An Open Letter to Straight Girls at Pride Parades

Hello to the cisgender, heterosexual Pride-goers. I’m here, I’m queer, and I have a bone to pick with you.

If I remember correctly, I shared this article — with which I agree one hundred percent — to my personal Facebook page last summer. A friend recently shared the article again, and I still have something to say regarding the topic of straight people at Pride parades — especially when it comes to teenage girls and young women.

I want to douse myself in kerosene and rest my hand on a blue-flaming stovetop burner whenever I see very-clearly-cishet* teenage girls, half-naked and half-rainbow-clad, saying things to each other like, “Oh my god, let’s make out when we get there! It’ll be so funny.”


I have heard some kind of iteration of that sentiment every year I have attended Pride — i.e. the sentiment that non-heterosexual identities are novelties for heterosexual people to exploit and mock under the guise of progressiveness.

To illustrate:

June 2012 was the first time I went to Pride, shortly after coming out to my mother as bisexual. (I identify as queer now, for it is a good umbrella term and reclaimed label. My wibbly-wobbly, sexy-wexy identities are so hard to define. #specialsnowflake) For years leading up to that point, I had a lot of anxiety about what she would say — and appropriately so, because she told me, “I love you and accept you, but I don’t believe you.” That bizarre sentence has been seared into my memory forever.

My coming out experience was not as bad as it could have been — after all, many others have faced much worse, obviously and unfortunately including murder — but my mom’s swift dismissal of my sincere confession was still hurtful. She rolled her eyes at any mention of gender and sexuality being prone to fluidity and existing on multiple spectra. She saw no validity in my admission to having a crush on a girl in my fourth grade class, since I did not have the vocabulary to explain my feelings at the time. (I had never heard the words “gay” or “lesbian” — let alone “bisexual” — until I watched Mean Girls when it came out in theaters. In regards to my crush, back when I was 9–14 and in denial, I thought to myself, Oh, you’ve got Asperger’s and you’re just being an obsessive weirdo because you think she’s pretty — prettier than you’ll ever be. You’re a fucking creep. That’s it. No further explanation needed. Also, prepare to be lonely forever.) She was unable to wrap her mind around the fact that I had kept my crushes on girls secret for many years for self-preservation, knowing how biphobic she was, remembering her saying, “I’d never date a bisexual guy because he’d probably cheat on me with a man. Claiming to be bisexual is a stepping stone for coming out as gay.”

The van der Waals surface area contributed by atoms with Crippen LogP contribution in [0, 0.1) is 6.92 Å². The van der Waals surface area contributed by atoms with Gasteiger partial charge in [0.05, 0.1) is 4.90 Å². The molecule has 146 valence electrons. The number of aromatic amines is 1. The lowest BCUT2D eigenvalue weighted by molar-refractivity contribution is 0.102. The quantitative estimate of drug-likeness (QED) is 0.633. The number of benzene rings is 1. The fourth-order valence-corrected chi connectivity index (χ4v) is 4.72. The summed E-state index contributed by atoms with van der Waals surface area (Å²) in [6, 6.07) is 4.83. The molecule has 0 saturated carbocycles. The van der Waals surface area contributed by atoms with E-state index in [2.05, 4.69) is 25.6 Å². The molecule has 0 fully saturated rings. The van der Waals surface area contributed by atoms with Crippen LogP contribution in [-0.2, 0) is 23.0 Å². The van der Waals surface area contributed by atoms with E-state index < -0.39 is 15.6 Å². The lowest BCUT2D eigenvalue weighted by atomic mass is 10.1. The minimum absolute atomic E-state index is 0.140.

A few days later, I mentioned SF Pride and my mom had no idea what it was. Her head was shoved so far up her heteronormative ass. I had to explain it to her. She looked confused and a little weirded out.